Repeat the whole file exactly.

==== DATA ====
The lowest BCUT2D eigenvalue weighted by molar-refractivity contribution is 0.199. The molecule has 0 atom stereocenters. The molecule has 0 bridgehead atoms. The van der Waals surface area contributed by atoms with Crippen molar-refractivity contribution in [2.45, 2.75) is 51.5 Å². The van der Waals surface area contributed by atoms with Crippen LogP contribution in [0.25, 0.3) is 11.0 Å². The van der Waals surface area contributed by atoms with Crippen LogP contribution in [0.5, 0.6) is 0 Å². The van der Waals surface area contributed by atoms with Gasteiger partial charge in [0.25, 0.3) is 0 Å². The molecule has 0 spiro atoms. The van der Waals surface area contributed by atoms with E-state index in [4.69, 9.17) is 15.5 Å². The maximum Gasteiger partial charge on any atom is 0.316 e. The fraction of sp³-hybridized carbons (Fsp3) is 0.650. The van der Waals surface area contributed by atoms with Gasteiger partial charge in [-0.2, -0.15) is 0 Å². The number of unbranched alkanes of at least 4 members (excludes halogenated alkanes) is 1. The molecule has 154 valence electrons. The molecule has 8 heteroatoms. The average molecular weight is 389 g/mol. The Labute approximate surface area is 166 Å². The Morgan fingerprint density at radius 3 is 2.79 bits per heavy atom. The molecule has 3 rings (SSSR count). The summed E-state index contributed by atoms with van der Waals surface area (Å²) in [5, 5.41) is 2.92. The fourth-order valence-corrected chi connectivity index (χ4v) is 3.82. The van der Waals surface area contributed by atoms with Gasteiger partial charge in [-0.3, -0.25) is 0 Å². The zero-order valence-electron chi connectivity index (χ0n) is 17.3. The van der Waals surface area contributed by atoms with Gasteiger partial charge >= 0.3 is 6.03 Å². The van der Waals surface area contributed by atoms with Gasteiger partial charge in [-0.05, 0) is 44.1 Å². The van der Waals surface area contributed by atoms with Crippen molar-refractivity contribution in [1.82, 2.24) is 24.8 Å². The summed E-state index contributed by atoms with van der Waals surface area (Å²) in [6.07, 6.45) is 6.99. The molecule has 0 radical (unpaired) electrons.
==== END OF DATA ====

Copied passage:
The lowest BCUT2D eigenvalue weighted by molar-refractivity contribution is 0.199. The molecule has 0 atom stereocenters. The molecule has 0 bridgehead atoms. The van der Waals surface area contributed by atoms with Crippen molar-refractivity contribution in [2.45, 2.75) is 51.5 Å². The van der Waals surface area contributed by atoms with Crippen LogP contribution in [0.25, 0.3) is 11.0 Å². The van der Waals surface area contributed by atoms with Crippen LogP contribution in [0.5, 0.6) is 0 Å². The van der Waals surface area contributed by atoms with Gasteiger partial charge in [0.25, 0.3) is 0 Å². The molecule has 0 spiro atoms. The van der Waals surface area contributed by atoms with E-state index in [4.69, 9.17) is 15.5 Å². The maximum Gasteiger partial charge on any atom is 0.316 e. The fraction of sp³-hybridized carbons (Fsp3) is 0.650. The van der Waals surface area contributed by atoms with Gasteiger partial charge in [-0.2, -0.15) is 0 Å². The number of unbranched alkanes of at least 4 members (excludes halogenated alkanes) is 1. The molecule has 154 valence electrons. The molecule has 8 heteroatoms. The average molecular weight is 389 g/mol. The Labute approximate surface area is 166 Å². The Morgan fingerprint density at radius 3 is 2.79 bits per heavy atom. The molecule has 3 rings (SSSR count). The summed E-state index contributed by atoms with van der Waals surface area (Å²) in [5, 5.41) is 2.92. The fourth-order valence-corrected chi connectivity index (χ4v) is 3.82. The van der Waals surface area contributed by atoms with Gasteiger partial charge in [-0.3, -0.25) is 0 Å². The zero-order valence-electron chi connectivity index (χ0n) is 17.3. The van der Waals surface area contributed by atoms with Gasteiger partial charge >= 0.3 is 6.03 Å². The van der Waals surface area contributed by atoms with Gasteiger partial charge in [-0.05, 0) is 44.1 Å². The van der Waals surface area contributed by atoms with Crippen molar-refractivity contribution in [1.82, 2.24) is 24.8 Å². The summed E-state index contributed by atoms with van der Waals surface area (Å²) in [6.07, 6.45) is 6.99. The molecule has 0 radical (unpaired) electrons.